The best player on the best team in the NL

Posted: 09/14/2013 by levcohen in Baseball

If you asked a casual baseball fan who the best player on the Atlanta Braves is, I would assume that you would get a bunch of answers. The most popular ones would probably be the young and hyped members of their outfield, from Jason Heyward to Justin and BJ Upton. Then, you would probably get some ‘Brian McCann’s’ (he is one of the best hitting catchers in baseball) and ‘Dan Uggla’s’ (he has a lot of power for a second basemen). And lets not forget about the RBI machine, Freddie Freeman, or the second leading hitter in the NL, third baseman Chris Johnson. A few other people might look to the bench and the insanely powerful Evan Gattis, the 27 year old with an amazing back-story and 19 homers in limited playing time. Or you can look at Jordan Schafer, the fourth outfielder who leads the team in steals and has hit leadoff admirably with Heyward injured. And that is just the hitters. It’s clear that this is a balanced team.

But you know who would get very little credit? Starting shortstop Andrelton Simmons. Yep, the guy with a .296 on base percentage (129th of 142 qualifiers) and a 6.1 walk percentage (#111), leads the team in WAR, at 4.2. How could it be? Well, it’s because of his defense. He passes the stats test defensively (he has a 5.2 DWAR- the next highest shortstop is 2.4- to go along with the third best range factor and just 10 errors, incredible for a shortstop with his range), but, more importantly (and I say that only because defensive stats aren’t perfect), he passes the eye test. In the field, Simmons is just so smooth. There are players who have terrific range (Alexei Ramirez comes to mind) and players with soft hands (like Yunel Escobar), but the player who does both better than any other shortstop in baseball is Simmons.  He makes routine plays, well, routine, but he also makes incredible plays look routine. And back to the stats, where these conversations all eventually return to, Simmons’ ultimate zone rating (a better and more advanced version of range factor) is 23.9, according to Fangraphs. The next best? Troy Tulowitzki, at 11.4. He has saved 40 runs. The next best shortstop is Pedro Florimon at 15. He has saved six more runs than the next best position player. That’s insane.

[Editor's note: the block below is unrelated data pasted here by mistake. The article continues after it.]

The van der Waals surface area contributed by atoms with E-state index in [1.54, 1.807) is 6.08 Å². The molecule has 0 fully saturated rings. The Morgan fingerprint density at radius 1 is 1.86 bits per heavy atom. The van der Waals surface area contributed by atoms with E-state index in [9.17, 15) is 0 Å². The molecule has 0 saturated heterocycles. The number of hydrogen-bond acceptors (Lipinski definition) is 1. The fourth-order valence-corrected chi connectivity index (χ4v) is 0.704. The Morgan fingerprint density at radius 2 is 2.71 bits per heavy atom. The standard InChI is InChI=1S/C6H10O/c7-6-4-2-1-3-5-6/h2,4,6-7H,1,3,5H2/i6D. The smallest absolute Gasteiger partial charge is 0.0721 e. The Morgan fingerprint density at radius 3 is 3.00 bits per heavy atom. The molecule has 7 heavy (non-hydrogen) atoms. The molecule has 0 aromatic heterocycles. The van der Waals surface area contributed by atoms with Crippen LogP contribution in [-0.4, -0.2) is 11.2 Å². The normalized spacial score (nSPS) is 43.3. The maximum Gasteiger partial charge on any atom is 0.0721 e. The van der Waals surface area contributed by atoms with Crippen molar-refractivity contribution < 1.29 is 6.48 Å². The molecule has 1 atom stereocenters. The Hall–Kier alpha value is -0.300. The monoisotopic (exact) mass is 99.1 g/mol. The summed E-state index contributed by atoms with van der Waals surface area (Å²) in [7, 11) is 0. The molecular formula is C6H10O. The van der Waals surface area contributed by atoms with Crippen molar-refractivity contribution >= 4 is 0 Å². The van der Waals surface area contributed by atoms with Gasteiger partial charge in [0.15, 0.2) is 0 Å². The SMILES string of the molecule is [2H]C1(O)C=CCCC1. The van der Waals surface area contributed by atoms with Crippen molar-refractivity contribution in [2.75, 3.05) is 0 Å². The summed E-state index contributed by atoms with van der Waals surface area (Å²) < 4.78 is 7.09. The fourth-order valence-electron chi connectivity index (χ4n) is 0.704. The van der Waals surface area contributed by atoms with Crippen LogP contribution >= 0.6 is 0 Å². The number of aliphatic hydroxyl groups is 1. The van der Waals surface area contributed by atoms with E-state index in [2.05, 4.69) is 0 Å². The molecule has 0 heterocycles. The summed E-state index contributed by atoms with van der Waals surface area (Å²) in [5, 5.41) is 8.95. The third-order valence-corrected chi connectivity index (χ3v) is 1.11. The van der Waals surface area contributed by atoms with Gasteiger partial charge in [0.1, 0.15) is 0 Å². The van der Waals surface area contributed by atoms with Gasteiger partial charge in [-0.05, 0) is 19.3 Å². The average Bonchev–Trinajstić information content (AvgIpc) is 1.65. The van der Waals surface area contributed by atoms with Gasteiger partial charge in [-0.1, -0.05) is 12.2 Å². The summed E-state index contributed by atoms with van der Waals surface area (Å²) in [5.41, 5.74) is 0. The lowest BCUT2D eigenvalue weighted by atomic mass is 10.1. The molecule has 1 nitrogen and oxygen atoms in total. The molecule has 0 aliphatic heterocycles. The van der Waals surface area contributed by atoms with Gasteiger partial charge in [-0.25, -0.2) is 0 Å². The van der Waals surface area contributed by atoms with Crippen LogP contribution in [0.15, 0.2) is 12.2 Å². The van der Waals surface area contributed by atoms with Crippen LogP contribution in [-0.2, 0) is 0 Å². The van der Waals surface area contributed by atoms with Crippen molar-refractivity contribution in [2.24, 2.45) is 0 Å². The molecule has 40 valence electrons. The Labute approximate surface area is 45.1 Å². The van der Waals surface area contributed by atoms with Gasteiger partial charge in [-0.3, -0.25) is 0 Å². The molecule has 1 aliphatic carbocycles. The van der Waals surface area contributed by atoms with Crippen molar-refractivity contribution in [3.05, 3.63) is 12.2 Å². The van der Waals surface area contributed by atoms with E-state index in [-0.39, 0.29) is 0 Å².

Do you ever wonder why the Braves can be good defensively with below average defensive players at second and third base? It’s because of Simmons. So not only is Simmons the best shortstop in baseball, but he is also directly responsible for the production that the Braves have gotten out of Uggla and Johnson (well, not really, but the point is that most contending teams couldn’t afford to play two liabilities in the infield. The Braves can because they have a guy with freaky range at shortstop, so Simmons has to get some credit for Johnson’s success in particular).

In general, a lot of the Braves offense has underperformed. Their three highest profile players, the outfield, has a combined 5.5 WAR. They have one of the five or six worst defensive regular third baseman, and their second baseman is also below average both offensively and defensively. They’ve suffered a bunch of injuries to their rotation (Brandon Beachy, Tim Hudson) and to their bullpen (Eric O’Flaherty, Jonny Venters), as well as to their starting lineup (mainly McCann and Heyward). But they are an NL-best 88-59, and that is in no small part thanks to the man with a sub-.300 on base percentage.

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Comments
  1. philabundant says:

    15 homers doesn’t hurt either. Might be the best player ever from the Netherlands Antilles.

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